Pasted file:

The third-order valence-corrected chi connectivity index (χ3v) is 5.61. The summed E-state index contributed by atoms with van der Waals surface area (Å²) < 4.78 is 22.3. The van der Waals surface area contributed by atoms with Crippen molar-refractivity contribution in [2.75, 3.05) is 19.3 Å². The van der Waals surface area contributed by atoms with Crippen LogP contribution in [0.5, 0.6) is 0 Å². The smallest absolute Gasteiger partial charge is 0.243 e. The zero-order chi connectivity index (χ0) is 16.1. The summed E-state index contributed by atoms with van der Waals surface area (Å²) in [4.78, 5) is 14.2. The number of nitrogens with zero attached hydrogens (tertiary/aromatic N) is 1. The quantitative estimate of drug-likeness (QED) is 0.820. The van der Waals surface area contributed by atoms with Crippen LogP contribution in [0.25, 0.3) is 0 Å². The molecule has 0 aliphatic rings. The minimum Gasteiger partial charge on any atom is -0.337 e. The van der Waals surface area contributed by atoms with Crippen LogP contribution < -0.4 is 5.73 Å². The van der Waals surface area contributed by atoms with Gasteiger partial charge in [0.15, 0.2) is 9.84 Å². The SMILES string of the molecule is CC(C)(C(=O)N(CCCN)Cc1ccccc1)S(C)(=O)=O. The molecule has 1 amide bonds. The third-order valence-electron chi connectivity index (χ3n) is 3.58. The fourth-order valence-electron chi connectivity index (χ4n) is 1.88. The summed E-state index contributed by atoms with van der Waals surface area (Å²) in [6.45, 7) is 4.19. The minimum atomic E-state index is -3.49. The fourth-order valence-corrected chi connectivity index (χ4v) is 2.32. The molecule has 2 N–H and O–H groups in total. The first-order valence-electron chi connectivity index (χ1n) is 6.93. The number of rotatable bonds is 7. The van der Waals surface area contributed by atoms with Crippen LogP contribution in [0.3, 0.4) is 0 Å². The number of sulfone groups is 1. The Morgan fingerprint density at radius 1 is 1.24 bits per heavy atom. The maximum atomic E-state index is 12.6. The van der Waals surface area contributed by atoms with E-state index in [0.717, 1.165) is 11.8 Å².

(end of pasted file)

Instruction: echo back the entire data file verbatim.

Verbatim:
The third-order valence-corrected chi connectivity index (χ3v) is 5.61. The summed E-state index contributed by atoms with van der Waals surface area (Å²) < 4.78 is 22.3. The van der Waals surface area contributed by atoms with Crippen molar-refractivity contribution in [2.75, 3.05) is 19.3 Å². The van der Waals surface area contributed by atoms with Crippen LogP contribution in [0.5, 0.6) is 0 Å². The smallest absolute Gasteiger partial charge is 0.243 e. The zero-order chi connectivity index (χ0) is 16.1. The summed E-state index contributed by atoms with van der Waals surface area (Å²) in [4.78, 5) is 14.2. The number of nitrogens with zero attached hydrogens (tertiary/aromatic N) is 1. The quantitative estimate of drug-likeness (QED) is 0.820. The van der Waals surface area contributed by atoms with Crippen LogP contribution in [0.25, 0.3) is 0 Å². The molecule has 0 aliphatic rings. The minimum Gasteiger partial charge on any atom is -0.337 e. The van der Waals surface area contributed by atoms with Crippen LogP contribution < -0.4 is 5.73 Å². The van der Waals surface area contributed by atoms with Gasteiger partial charge in [0.15, 0.2) is 9.84 Å². The SMILES string of the molecule is CC(C)(C(=O)N(CCCN)Cc1ccccc1)S(C)(=O)=O. The molecule has 1 amide bonds. The third-order valence-electron chi connectivity index (χ3n) is 3.58. The fourth-order valence-electron chi connectivity index (χ4n) is 1.88. The summed E-state index contributed by atoms with van der Waals surface area (Å²) in [6.45, 7) is 4.19. The minimum atomic E-state index is -3.49. The fourth-order valence-corrected chi connectivity index (χ4v) is 2.32. The molecule has 2 N–H and O–H groups in total. The first-order valence-electron chi connectivity index (χ1n) is 6.93. The number of rotatable bonds is 7. The van der Waals surface area contributed by atoms with Crippen LogP contribution in [0.3, 0.4) is 0 Å². The number of sulfone groups is 1. The Morgan fingerprint density at radius 1 is 1.24 bits per heavy atom. The maximum atomic E-state index is 12.6. The van der Waals surface area contributed by atoms with E-state index in [0.717, 1.165) is 11.8 Å².